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This Is Not Good - Florida 5, Ottawa 4 (OT)
posted Apr 13, 2006 at 11:46PM

I bet you Detroit and Dallas have real lines. Lines that get played game in and game out. Lines where the players are so familiar with each other's movements, that even in the pressure of playoff hockey, what to do and where to go will have been reduced to the level of muscle reflex. They don't even have to think about it. These are teams that have been properly prepared for the play-offs

Ottawa unfortunately does not have real lines. What Murray has are "pages and pages" of potential line combinations. You know when a movie has six scripts floating around, the odds are very good that despite whatever effort, no matter what the budget, no matter what the talent, the final result is going to be a bust.

At this stage of the game Murray should have his potential line combinations on half a page at most. Right now it looks like we are going to go into the playoffs with four lines, that at best, may get one practice together. It may very well be that this idiocy of changing line combinations, not only for every game, but even within games, will be a recurring theme.

In the first round of the playoffs, sheer force of available individual talent may get us through, but what happens when we play against a good team? I am not getting that warm and fuzzy right now. No sirree.

Right now we are not playing like a conference leading team. Detroit or Dallas would clean our clocks. Not because they have more talent, or have better players, or because they have a better work ethic or more grit.

No, they would clean our clocks because they are organized to get maximum impact from their talent and work ethic. And we are not. Indeed we look like a very ordinary team, that is still living off the fat of a great first quarter of the season.

Murray blessed us with two sets of line combinations to ponder this game. The first half of the game started with

Heatley - Spezza - Eaves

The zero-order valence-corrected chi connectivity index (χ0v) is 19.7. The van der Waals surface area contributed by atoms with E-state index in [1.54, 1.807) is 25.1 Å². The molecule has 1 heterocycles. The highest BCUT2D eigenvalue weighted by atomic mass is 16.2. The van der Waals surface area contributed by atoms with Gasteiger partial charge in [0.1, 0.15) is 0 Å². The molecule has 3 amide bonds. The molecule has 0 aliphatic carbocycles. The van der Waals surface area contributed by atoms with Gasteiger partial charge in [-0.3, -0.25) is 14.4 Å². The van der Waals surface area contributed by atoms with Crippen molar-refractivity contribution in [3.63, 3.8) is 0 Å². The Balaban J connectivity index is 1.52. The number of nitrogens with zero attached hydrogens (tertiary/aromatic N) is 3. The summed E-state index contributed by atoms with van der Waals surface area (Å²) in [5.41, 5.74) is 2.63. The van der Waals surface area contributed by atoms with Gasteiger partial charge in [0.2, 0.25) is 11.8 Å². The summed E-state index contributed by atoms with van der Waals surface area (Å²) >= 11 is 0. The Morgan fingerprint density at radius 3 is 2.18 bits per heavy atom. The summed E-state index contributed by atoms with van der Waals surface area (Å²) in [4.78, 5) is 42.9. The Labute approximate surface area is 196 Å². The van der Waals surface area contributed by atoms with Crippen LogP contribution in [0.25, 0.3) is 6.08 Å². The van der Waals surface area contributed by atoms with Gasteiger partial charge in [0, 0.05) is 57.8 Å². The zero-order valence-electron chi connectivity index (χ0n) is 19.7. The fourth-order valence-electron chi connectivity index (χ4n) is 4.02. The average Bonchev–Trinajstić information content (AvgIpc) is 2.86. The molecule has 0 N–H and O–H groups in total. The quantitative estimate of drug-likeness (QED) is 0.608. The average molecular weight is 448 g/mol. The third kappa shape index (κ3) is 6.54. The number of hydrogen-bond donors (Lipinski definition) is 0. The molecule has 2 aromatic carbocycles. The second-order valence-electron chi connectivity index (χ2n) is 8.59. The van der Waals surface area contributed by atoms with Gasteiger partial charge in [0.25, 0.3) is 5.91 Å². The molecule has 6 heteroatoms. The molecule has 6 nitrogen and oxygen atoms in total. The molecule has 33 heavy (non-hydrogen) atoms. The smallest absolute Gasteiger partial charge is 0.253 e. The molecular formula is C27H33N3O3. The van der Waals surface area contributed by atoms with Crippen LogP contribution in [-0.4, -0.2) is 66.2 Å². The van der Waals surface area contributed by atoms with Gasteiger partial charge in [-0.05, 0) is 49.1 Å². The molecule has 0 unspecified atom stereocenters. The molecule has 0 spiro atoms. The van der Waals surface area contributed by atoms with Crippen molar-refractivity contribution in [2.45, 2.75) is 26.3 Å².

Arnason - Fisher - Alfredson
Schaefer - Smolinski - Neil
Vermette - Kelly - Varada

Lots of good players ... but are there any good lines? Obviously not good enough, as we were dramatically outplayed on nearly all five on five situations with a non-playoff team. Even the way we scored our goals were illuminating. No tic-tac-toe passing plays. No goals at the end of periods of sustained pressure. We had a bravura, "go it alone" rush by Fisher. A powerplay goal on a bad angle shot from Spezza, and a beauty short-hander by Schaefer from Fisher.

No goals from line "chemistry". Only goals through the sheer force of individual talent. That won't work against good teams. Hell it barely worked against the hapless Bruins, and it didn't even work against the Panthers, who are another non-playoff team.

Poor Arnason. He has not played with the same two players two games in a row for nineteen games. Now he is not even playing his natural position. His play is deteriorating with each game. He never even saw the ice in the third period. He must wonder what kind of surreal nightmare he has gotten himself into. The guy who was slated to be our number two center now has to come into serious consideration for being a healthy scratch come playoff time. Let's face it, four assists in 19 games is not going to build a lot of support around the board room table.

After we fell behind, Murray went with the following line combinations.

Schaefer - Spezza - Alfredson
Heatley - Fisher - Eaves
Schubert - Smolinksi - Neil

The fourth line stayed the same but only saw limited ice.

These lines have not even had a practice together. What was going through Murray's head? Not only did he not put the Big Line together, only the most productive trio in the NHL, but he split up Spezza/ Heatley. I mean why would you do that? I can see if they had gone stale, and had done nothing over the past few games. But that is not the case...they have been producing points by the bushel. They have been the only guys consistently producing points

Why not use something that you know works? Just because it is obvious doesn't mean it shouldn't be done. And it is not like Murray has not had to shorten his bench before, when his original line combinations put us behind the eight ball. In those games, shortening the bench meant putting the Big Line together, and getting Vermette and Kelly up higher in the rotation.

I am sure this is affecting the players. No where is there that spark we saw at the beginning of the year. That sense of mission in winning the Cup. It is one thing to ask players to dig deep when you are down a few players. It is quite another to have them pissing in the wind when they don't have to.

Anyways. This inability of Murray to organize the talent on the team has been a recurring theme of this blog since Nov 30, which was when Havlat was injured and Vermette designated to the doghouse. When Havlat gets back on Saturday, Murray will have to give us a glimpse of the lines he plans to use come playoff time. For all intents and purposes this is a playoff game..

Toronto won their game against the Islanders. They are still in it. We may still meet them in the first round. To them this upcoming game is the equivalent of a play-off elimination game. It is with that thought that the Senators should approach this game with the Leafs. We have a chance to avenge some bitter playoff experiences. There is absolutely no excuse not to put the very best team we have out on the ice.

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